The Cost of Poor Inventory Management – Product Returns

As a wholesaler and distributor, the inventory you sell flows through a vast network of businesses before getting to your warehouse and ultimately your customer.  The movement of inventory is a constant activity that requires input from multiple sources throughout the supply chain.  Once you receive inventory into your warehouse, the movement continues as you store, pick, pack and ship the product as part of your daily operations.  It is during these stages of movement that an error may occur which can delay the process of getting product to your customers, and ultimately result in returned items.  To address these issues and determine an optimal process for managing inventory, it is important to first understand why errors occur by evaluating some key metrics around the percentage of product returns.  Understanding the percentage of product that gets returned and then evaluating your processes for shipping product will help identify any internal issues with order management. Let’s explore further.

Product Returns (RMAs) 

If you have a high percentage of customer returns, it is important to identify why product is being returned. Common reasons include:

  • Defective or damaged product
  • The customer ordered too many items
  • The customer ordered the wrong item
  • The customer ordered the right item, but your company shipped the wrong item

Taking a closer look at each of the above scenarios will help you determine ways to improve processes and decrease the percentage of returns. Automation through the implementation of proper software will also help better manage orders and inventory. ERP software is designed to manage not only inventory and accounting but also order entry and processing, invoicing, contact management, warehouse management and more.  An all-in-one solution ensures you have access to data across all departments from within one database and in real-time.

Defective or Damaged Product: If the product shipped is defective or damaged, is that a result of something happening during the picking and packing process, or in-transit? If it is happening during the pick and pack process, identify whether there are certain products that are fragile and therefore need to be handled with more care.  Implement a process for tracking this information both at the shelf level and in your inventory management system so that notes appear on necessary paperwork and reports, such as pick slips and packing slips. Also consider re-arranging your warehouse in a way that puts fragile product somewhere that it won't get damaged as easily.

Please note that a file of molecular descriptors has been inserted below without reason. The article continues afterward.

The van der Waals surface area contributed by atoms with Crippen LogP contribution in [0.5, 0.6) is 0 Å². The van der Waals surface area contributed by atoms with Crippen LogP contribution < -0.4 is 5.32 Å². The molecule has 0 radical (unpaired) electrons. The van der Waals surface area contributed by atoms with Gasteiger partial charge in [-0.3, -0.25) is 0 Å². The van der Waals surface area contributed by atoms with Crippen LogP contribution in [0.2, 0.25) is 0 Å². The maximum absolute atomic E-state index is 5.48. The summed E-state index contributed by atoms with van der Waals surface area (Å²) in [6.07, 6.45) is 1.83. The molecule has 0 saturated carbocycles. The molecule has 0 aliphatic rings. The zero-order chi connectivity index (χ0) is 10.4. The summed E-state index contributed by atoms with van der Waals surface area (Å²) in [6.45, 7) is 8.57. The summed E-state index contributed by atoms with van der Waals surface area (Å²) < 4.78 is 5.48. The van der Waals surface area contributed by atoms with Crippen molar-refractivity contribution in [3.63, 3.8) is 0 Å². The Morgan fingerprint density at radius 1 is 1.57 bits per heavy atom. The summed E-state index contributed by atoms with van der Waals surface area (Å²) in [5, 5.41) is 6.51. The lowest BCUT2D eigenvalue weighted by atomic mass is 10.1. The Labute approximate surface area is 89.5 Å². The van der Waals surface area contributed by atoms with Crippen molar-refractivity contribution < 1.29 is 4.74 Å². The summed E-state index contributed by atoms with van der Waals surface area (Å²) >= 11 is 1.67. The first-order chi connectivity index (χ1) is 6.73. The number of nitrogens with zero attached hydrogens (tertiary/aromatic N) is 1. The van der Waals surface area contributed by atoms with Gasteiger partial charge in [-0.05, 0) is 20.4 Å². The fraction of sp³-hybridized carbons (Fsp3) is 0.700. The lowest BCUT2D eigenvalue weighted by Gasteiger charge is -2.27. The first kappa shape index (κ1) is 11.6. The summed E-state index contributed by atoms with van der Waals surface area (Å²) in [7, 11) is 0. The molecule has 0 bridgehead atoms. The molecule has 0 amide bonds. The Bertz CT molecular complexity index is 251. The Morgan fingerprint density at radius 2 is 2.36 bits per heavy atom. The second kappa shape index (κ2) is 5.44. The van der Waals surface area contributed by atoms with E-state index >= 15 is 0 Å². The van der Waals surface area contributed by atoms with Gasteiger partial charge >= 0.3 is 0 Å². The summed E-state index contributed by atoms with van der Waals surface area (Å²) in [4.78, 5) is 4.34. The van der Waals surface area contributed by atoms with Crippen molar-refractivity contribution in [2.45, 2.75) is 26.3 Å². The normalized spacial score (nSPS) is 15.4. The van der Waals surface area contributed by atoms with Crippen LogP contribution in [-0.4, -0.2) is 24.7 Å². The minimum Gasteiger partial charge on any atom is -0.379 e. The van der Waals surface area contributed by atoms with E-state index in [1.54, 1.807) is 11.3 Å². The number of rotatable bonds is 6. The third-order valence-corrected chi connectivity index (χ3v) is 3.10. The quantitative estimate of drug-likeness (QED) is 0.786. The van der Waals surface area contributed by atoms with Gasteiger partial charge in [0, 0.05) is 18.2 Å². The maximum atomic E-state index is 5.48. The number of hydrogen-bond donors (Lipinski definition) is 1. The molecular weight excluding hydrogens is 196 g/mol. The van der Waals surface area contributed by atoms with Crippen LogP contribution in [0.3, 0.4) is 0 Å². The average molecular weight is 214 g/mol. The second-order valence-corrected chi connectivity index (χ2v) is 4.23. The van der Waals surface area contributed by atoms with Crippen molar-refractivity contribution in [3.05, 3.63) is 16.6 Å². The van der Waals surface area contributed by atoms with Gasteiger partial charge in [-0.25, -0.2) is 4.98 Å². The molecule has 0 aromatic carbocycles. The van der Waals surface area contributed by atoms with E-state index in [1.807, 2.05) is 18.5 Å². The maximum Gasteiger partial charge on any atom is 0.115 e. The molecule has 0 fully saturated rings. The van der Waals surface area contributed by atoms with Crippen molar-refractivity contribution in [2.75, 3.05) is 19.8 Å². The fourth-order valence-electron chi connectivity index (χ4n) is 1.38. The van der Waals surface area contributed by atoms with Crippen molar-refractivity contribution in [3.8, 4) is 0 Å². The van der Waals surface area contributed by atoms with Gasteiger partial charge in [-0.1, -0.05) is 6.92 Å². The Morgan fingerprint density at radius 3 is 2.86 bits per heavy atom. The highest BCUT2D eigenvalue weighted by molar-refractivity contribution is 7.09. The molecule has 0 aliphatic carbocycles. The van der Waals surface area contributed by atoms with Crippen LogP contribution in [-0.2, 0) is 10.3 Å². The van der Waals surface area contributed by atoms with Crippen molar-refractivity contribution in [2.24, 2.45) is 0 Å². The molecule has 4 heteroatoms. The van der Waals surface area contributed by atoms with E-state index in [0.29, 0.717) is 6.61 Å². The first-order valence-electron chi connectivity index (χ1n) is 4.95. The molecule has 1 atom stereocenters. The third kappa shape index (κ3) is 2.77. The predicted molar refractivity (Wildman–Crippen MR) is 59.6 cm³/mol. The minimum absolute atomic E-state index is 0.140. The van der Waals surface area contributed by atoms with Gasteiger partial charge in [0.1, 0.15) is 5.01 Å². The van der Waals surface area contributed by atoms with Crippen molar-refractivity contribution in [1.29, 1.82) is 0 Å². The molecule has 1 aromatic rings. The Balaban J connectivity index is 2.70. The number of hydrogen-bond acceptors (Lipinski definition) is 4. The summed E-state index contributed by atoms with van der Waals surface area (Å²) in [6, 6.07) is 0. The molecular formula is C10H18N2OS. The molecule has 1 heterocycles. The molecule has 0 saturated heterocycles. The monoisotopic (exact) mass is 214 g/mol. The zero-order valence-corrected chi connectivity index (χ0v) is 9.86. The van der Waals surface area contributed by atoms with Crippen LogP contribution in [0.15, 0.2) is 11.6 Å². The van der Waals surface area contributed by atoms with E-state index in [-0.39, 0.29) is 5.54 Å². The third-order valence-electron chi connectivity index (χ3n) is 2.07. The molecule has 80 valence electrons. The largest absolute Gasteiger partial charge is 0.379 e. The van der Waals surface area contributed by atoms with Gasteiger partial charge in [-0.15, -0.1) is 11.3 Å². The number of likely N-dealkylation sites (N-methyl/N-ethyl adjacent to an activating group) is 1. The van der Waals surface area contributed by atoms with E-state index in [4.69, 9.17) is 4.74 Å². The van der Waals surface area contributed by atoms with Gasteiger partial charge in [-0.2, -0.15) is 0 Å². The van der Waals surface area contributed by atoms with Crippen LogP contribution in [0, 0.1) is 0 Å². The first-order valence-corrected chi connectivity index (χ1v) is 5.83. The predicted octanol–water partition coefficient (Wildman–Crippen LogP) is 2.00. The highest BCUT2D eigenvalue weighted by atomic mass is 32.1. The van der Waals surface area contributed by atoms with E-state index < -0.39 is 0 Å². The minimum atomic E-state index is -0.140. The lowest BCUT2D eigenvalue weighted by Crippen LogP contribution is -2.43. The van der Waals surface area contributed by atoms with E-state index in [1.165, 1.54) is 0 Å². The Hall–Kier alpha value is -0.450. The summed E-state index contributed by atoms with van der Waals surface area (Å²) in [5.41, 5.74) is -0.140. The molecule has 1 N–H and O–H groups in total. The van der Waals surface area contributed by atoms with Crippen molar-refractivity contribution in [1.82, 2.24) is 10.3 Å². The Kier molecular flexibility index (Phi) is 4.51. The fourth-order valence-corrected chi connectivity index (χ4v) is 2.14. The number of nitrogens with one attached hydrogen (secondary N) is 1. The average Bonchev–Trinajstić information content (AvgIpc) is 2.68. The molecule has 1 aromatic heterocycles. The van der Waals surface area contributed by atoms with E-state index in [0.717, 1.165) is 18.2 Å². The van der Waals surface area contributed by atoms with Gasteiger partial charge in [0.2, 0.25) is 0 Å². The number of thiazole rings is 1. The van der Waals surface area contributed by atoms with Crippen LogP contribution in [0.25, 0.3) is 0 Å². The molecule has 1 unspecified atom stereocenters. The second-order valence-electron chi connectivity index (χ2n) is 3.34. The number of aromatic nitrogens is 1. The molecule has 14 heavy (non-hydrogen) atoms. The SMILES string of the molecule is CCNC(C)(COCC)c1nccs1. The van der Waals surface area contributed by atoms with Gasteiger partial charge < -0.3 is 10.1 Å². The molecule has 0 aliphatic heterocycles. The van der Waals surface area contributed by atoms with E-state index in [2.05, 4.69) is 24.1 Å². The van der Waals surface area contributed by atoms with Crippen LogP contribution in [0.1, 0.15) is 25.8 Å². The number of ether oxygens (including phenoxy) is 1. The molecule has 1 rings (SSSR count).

The Customer Ordered the Wrong Product: The order entry process is among one of the most important aspects of customer service. If the customer ordered the wrong product, is it because your order process is complicated?  It is important to make it as easy as possible for your customers to place orders with you.  If you have a team of employees in-house managing orders, it is important that your order management system is synced with all sales channels so that you know the true count of available inventory. An ERP solution will allow you to manage sales orders and inventory across a variety of different sales channels - including eCommerce, tradeshows, sales reps in the field, and phone and email orders. With ERP, inventory is automatically updated across every channel so you never have to worry about selling product you don't actually have. Another option is to consider implementing an ERP solution with a fully-integrated online order portal so that your customers can place orders themselves. This gives your customers the power to view product with images online, and see past sales orders to help make sure they are choosing the right items.

Your Company Shipped the Wrong Product: If your company shipped the wrong product, how can you ensure employees pick the right item in the future? Mobile picking applications allow employees to scan items while picking, to ensure that any mistakes are caught and dealt with at the source and as soon as possible. This acts as a secondary check against the pick slip - 1 check while picking product from the warehouse floor, and a second check when packing orders. Alternatively, you can choose to pack items while you pick using wireless barcode scanning to speed up the process.

The Costs of Too Many Returns

It goes without saying that too many product returns will cost your business a lot of money - and it could also cost you customers. Without proper inventory management tools in place, your business is at risk of losing money from poor processes. If a customer is sent the wrong item, there are monetary costs to fix the error in terms of labor costs and shipping costs to receive the item back into your warehouse, find a replacement, and then ship that replacement back to the customer. There are also costs in terms of the time it takes to work with the customer, make an adjustment by issuing a credit, refund, correcting invoice etc., issue a new order and then pick, pack and ship the correct item. In addition, there are costs associated with potential lost sales if customers are not confident in your ability to ship the right product on time.

As part of your inventory management processes, make sure you're measuring data such as order entry and warehouse pick accuracy, as well as items delivered on time, shipped without damage and invoiced correctly. This will help you identify the most common issues related to product returns and make decisions to address them.